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  HOME | Brazil (Click here for more)

Brazilian President Acquitted in Campaign Finance Case

BRASILIA – Brazilian President Michel Temer and the woman he succeeded last year after her impeachment were acquitted on Friday in a case about the financing of their successful 2014 election campaign.

Four of the seven members of the Superior Electoral Tribunal rejected the charges against Temer and ousted former President Dilma Rousseff.

Two of the four judges who voted to acquit were named to the court by Temer and a third is a long-time associate of the president.

Judge Herman Benjamin, who argued for conviction, cited evidence from the sprawling investigation of a $2 billion bribes-for-inflated contracts scandal centered on state oil company Petrobras.

That probe uncovered proof the construction and engineering giant Odebrecht donated 150 million reais ($45 million) of illicit money to the 2014 Rousseff-Temer campaign.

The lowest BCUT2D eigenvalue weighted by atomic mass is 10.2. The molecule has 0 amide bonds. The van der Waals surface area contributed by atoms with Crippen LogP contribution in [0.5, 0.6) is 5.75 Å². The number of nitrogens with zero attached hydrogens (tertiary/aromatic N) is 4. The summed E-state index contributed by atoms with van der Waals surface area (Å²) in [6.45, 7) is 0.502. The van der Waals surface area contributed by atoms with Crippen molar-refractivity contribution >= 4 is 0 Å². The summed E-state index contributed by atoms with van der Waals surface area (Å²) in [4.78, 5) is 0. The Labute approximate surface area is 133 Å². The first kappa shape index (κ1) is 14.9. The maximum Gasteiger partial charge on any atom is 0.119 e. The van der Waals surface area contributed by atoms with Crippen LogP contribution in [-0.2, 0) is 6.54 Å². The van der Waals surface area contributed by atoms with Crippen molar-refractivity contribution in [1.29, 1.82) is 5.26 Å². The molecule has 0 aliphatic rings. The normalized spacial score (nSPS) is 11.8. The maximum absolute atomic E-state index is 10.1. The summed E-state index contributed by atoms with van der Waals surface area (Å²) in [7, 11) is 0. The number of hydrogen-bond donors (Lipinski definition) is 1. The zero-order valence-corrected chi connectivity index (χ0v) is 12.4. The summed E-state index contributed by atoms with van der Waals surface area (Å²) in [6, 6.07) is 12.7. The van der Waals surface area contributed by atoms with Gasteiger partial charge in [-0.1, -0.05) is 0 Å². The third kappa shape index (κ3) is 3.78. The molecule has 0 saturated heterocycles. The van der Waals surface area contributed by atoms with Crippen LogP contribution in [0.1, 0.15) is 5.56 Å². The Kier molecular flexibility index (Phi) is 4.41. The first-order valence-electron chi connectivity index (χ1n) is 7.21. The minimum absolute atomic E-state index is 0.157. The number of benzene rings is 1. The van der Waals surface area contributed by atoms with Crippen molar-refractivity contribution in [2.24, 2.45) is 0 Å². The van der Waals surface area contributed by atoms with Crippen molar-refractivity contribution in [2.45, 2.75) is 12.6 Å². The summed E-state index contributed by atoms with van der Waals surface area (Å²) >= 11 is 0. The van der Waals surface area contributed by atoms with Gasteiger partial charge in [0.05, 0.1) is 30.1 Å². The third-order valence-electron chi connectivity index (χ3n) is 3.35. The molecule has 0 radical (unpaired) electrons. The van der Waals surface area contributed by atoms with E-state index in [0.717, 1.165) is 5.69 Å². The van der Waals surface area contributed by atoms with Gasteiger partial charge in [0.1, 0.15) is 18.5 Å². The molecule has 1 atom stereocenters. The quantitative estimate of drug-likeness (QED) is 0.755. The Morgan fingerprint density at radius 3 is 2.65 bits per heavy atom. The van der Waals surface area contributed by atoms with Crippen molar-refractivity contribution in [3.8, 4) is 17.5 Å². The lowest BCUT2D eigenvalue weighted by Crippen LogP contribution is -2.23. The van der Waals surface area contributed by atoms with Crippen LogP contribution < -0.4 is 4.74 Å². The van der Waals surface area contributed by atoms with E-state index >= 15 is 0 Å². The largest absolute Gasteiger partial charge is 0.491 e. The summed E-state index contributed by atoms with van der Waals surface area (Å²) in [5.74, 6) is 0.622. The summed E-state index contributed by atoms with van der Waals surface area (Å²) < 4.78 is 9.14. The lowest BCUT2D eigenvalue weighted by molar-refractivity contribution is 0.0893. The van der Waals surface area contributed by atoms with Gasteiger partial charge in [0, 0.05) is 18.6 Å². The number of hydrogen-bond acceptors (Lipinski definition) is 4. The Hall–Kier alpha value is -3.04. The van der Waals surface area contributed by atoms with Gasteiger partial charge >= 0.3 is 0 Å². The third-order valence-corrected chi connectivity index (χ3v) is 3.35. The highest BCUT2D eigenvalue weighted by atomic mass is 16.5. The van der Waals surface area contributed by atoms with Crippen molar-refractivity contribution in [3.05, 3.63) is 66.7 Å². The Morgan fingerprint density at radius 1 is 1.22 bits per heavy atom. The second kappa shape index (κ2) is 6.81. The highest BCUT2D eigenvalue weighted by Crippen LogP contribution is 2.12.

But the court majority agreed with defense counsel that because the Odebrecht material was not part of the original indictment, it would be unfair to take it into account.

Temer, who had been Rousseff’s vice president since 2011, became president last year after Brazil’s first female head of state was impeached and removed for alleged violations of budget laws.

Despite the electoral tribunal’s verdict, Temer still faces legal problems.

The Supreme Court recently launched a probe based on allegations from business executives that Temer encouraged the payment of hush money to a former top lawmaker.

As part of a plea deal in another case, Joesley and Wesley Batista – owners of JBS, the world’s biggest meatpacking company – handed prosecutors a secretly taped audio recording in which Temer appeared to say that bribes needed to continue to flow to Eduardo Cunha, an ex-speaker of Brazil’s lower house of Congress sentenced to prison for corruption.

Cunha, who is one of the most prominent political figures to be ensnared in the Petrobras scandal, spearheaded the effort that led to Rousseff’s ouster.

 

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